What they were demanding was trial by jury in a U.S. court where they would have the same protections under the Fifth and Sixth Amendments that U.S. citizens would have in a criminal trial.
Contrast that with Guantanamo detainees, who come from at least a dozen countries, in the Middle East, Asia, even Britain and Australia. The U.S. is not at war with any of the Gitmo detainees' home countries; some of them are allies.
Furthermore, Quirin was regarded as a somewhat tainted case even in its time as a result of serious procedural problems that were never resolved. Edward Lazarus writes about this at Findlaw; as I understand what he is saying, the Quirin court ruled that FDR had the right to try the German saboteurs by military tribunal without addressing the legal issues in the case. Harlan Stone, the Supreme Court Chief Justice at the time, had promised to write an opinion after the ruling, but by the time he did so, six of the saboteurs had been executed:
On July 29, with a potential constitutional crisis - in the form of a conflict between the Executive and the Supreme Court - brewing, and even though the Nazis' trial was still ongoing, Chief Justice Stone convened a special session of the Court to hear argument on the legality of the military tribunal and of the procedures called for in Roosevelt's authorizing proclamation.
Oral argument consumed almost nine hours divided over two days. It left the Justices unanimous in wanting to uphold the validity of the military proceedings, but uncertain about how to do so.
Rather than resolve every issue in detail, after two days of internal deliberation, Chief Justice Stone simply announced that the Court had concluded that the charges against the Nazis were susceptible to trial by a military court, and that this military court was lawfully constituted. In this summary fashion, the saboteurs' petitions for habeas corpus relief were denied.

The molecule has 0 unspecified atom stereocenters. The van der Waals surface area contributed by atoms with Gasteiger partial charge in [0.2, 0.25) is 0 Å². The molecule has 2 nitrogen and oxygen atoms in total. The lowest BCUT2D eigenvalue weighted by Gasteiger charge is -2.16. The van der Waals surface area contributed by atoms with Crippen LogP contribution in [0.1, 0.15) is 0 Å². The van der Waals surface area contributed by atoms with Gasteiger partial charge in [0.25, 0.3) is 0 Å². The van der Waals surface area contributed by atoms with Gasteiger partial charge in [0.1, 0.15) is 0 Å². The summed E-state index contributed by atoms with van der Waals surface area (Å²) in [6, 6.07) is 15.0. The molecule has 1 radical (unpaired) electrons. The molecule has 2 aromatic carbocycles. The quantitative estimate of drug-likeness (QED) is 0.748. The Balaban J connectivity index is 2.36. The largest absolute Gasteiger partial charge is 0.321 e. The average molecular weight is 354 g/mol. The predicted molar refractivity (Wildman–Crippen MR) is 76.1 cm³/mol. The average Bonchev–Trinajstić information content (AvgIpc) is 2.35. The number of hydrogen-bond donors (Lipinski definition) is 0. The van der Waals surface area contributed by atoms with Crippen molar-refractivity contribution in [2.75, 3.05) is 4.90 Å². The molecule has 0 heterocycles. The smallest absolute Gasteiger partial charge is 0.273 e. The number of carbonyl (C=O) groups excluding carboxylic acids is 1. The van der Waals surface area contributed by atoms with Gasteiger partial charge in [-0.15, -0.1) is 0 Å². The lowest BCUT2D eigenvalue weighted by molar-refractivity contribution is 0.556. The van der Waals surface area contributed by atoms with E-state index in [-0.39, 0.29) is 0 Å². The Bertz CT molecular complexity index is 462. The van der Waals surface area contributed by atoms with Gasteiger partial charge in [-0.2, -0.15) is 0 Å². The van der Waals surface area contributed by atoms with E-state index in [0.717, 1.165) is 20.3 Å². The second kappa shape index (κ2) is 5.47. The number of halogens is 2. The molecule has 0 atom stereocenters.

Stone promised that a full opinion in support of this ruling would follow later. As it turned out, however, Stone (who assumed drafting responsibility for the opinion) found the task of justifying the Court's ruling rather more difficult than he had hoped. But there was no turning back; the result had already been announced. And more significantly, while Stone was fashioning his draft, the government executed six of the saboteurs.
The opinion was not one of which the Court should have been, or likely was, proud. Indeed, Justice Douglas commented when he looked back ruefully on Quirin that "[o]ur experience with [that case] indicated . . .to all of us that it is extremely undesirable to announce a decision on the merits without an opinion accompanying it. Because once the search for the grounds . . .is made, sometimes those grounds crumble."
I am not going to address here Hawkins's claims about enemy prisoners in World War I, the Gulf War, Korea, Vietnam, etc., not having habeas corpus rights. I'm not aware that there is even an issue, or ever was, about large numbers of Korean or Vietnamese, et al., prisoners demanding habeas corpus rights and being denied them. Here, too, Hawkins provides no specifics, no cites, no links -- and we are supposed to take him at his word. It took me several hours to write the above, because I had to do research (GASP!) and read material that was difficult (for me, not being an attorney) to understand. I made the effort because I care about being taken seriously when I write about important political and social issues. Hawkins clearly does not care about being taken seriously, and that's good -- because he isn't.